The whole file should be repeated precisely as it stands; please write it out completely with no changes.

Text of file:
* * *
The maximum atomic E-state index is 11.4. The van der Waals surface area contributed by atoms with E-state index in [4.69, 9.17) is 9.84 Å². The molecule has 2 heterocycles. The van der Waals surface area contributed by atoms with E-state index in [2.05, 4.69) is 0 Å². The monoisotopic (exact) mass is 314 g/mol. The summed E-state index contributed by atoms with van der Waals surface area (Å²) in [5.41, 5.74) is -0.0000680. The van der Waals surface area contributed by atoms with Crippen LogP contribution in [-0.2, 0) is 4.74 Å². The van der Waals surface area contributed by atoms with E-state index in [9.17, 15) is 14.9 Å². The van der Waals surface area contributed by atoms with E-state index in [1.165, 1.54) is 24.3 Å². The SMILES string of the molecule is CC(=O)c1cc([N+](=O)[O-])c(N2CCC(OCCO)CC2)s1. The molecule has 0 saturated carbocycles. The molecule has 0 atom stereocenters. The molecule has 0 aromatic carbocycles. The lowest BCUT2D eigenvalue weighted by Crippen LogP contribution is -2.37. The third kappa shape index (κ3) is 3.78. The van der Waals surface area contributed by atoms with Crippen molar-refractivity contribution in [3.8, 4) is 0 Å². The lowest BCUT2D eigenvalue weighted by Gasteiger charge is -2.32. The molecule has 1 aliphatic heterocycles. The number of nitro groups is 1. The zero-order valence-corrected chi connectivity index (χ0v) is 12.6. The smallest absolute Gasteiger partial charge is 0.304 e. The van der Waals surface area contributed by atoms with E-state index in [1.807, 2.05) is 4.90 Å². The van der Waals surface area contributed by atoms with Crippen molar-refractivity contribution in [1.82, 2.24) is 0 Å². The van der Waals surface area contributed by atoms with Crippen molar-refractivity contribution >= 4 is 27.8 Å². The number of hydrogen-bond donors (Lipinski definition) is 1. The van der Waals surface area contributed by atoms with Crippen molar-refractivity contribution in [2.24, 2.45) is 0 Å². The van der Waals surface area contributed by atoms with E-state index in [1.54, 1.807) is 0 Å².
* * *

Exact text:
The maximum atomic E-state index is 11.4. The van der Waals surface area contributed by atoms with E-state index in [4.69, 9.17) is 9.84 Å². The molecule has 2 heterocycles. The van der Waals surface area contributed by atoms with E-state index in [2.05, 4.69) is 0 Å². The monoisotopic (exact) mass is 314 g/mol. The summed E-state index contributed by atoms with van der Waals surface area (Å²) in [5.41, 5.74) is -0.0000680. The van der Waals surface area contributed by atoms with Crippen LogP contribution in [-0.2, 0) is 4.74 Å². The van der Waals surface area contributed by atoms with E-state index in [9.17, 15) is 14.9 Å². The van der Waals surface area contributed by atoms with E-state index in [1.165, 1.54) is 24.3 Å². The SMILES string of the molecule is CC(=O)c1cc([N+](=O)[O-])c(N2CCC(OCCO)CC2)s1. The molecule has 0 saturated carbocycles. The molecule has 0 atom stereocenters. The molecule has 0 aromatic carbocycles. The lowest BCUT2D eigenvalue weighted by Crippen LogP contribution is -2.37. The third kappa shape index (κ3) is 3.78. The van der Waals surface area contributed by atoms with Crippen molar-refractivity contribution in [3.8, 4) is 0 Å². The lowest BCUT2D eigenvalue weighted by Gasteiger charge is -2.32. The molecule has 1 aliphatic heterocycles. The number of nitro groups is 1. The zero-order valence-corrected chi connectivity index (χ0v) is 12.6. The smallest absolute Gasteiger partial charge is 0.304 e. The van der Waals surface area contributed by atoms with E-state index in [1.807, 2.05) is 4.90 Å². The van der Waals surface area contributed by atoms with Crippen molar-refractivity contribution in [1.82, 2.24) is 0 Å². The van der Waals surface area contributed by atoms with Crippen molar-refractivity contribution >= 4 is 27.8 Å². The number of hydrogen-bond donors (Lipinski definition) is 1. The van der Waals surface area contributed by atoms with Crippen molar-refractivity contribution in [2.24, 2.45) is 0 Å². The van der Waals surface area contributed by atoms with E-state index in [1.54, 1.807) is 0 Å².